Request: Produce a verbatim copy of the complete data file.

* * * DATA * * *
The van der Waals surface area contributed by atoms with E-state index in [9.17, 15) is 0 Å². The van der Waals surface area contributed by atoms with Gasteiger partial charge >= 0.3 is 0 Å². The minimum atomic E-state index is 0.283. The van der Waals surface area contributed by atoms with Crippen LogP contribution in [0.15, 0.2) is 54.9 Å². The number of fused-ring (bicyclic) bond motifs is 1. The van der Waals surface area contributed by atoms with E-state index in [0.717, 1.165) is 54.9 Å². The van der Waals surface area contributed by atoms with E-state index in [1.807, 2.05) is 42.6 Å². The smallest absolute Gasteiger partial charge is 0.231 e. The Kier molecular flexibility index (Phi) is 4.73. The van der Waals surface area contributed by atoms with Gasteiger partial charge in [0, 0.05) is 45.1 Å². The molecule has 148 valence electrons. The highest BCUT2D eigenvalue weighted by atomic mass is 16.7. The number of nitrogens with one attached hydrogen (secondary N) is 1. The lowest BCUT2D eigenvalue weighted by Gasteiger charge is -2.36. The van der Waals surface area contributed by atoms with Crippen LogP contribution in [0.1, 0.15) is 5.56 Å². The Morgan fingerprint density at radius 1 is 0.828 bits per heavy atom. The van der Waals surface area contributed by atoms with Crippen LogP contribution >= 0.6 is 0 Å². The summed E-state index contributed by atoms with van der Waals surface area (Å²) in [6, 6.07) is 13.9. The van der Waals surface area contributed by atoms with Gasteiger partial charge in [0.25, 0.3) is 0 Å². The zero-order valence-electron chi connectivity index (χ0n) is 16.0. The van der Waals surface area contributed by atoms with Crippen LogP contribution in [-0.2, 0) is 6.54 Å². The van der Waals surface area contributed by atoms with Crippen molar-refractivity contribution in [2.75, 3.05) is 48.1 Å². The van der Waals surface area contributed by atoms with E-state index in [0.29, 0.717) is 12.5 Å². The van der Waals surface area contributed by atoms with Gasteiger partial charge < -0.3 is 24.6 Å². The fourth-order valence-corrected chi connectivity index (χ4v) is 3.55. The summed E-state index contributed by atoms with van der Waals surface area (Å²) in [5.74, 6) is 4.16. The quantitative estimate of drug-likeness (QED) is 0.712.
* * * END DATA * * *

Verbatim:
The van der Waals surface area contributed by atoms with E-state index in [9.17, 15) is 0 Å². The van der Waals surface area contributed by atoms with Gasteiger partial charge >= 0.3 is 0 Å². The minimum atomic E-state index is 0.283. The van der Waals surface area contributed by atoms with Crippen LogP contribution in [0.15, 0.2) is 54.9 Å². The number of fused-ring (bicyclic) bond motifs is 1. The van der Waals surface area contributed by atoms with E-state index in [0.717, 1.165) is 54.9 Å². The van der Waals surface area contributed by atoms with E-state index in [1.807, 2.05) is 42.6 Å². The smallest absolute Gasteiger partial charge is 0.231 e. The Kier molecular flexibility index (Phi) is 4.73. The van der Waals surface area contributed by atoms with Gasteiger partial charge in [0, 0.05) is 45.1 Å². The molecule has 148 valence electrons. The highest BCUT2D eigenvalue weighted by atomic mass is 16.7. The number of nitrogens with one attached hydrogen (secondary N) is 1. The lowest BCUT2D eigenvalue weighted by Gasteiger charge is -2.36. The van der Waals surface area contributed by atoms with Crippen LogP contribution in [0.1, 0.15) is 5.56 Å². The Morgan fingerprint density at radius 1 is 0.828 bits per heavy atom. The van der Waals surface area contributed by atoms with Crippen LogP contribution >= 0.6 is 0 Å². The summed E-state index contributed by atoms with van der Waals surface area (Å²) in [6, 6.07) is 13.9. The van der Waals surface area contributed by atoms with Gasteiger partial charge in [0.25, 0.3) is 0 Å². The zero-order valence-electron chi connectivity index (χ0n) is 16.0. The van der Waals surface area contributed by atoms with Crippen LogP contribution in [-0.2, 0) is 6.54 Å². The van der Waals surface area contributed by atoms with Crippen molar-refractivity contribution in [2.75, 3.05) is 48.1 Å². The van der Waals surface area contributed by atoms with E-state index in [0.29, 0.717) is 12.5 Å². The van der Waals surface area contributed by atoms with Gasteiger partial charge < -0.3 is 24.6 Å². The fourth-order valence-corrected chi connectivity index (χ4v) is 3.55. The summed E-state index contributed by atoms with van der Waals surface area (Å²) in [5.74, 6) is 4.16. The quantitative estimate of drug-likeness (QED) is 0.712.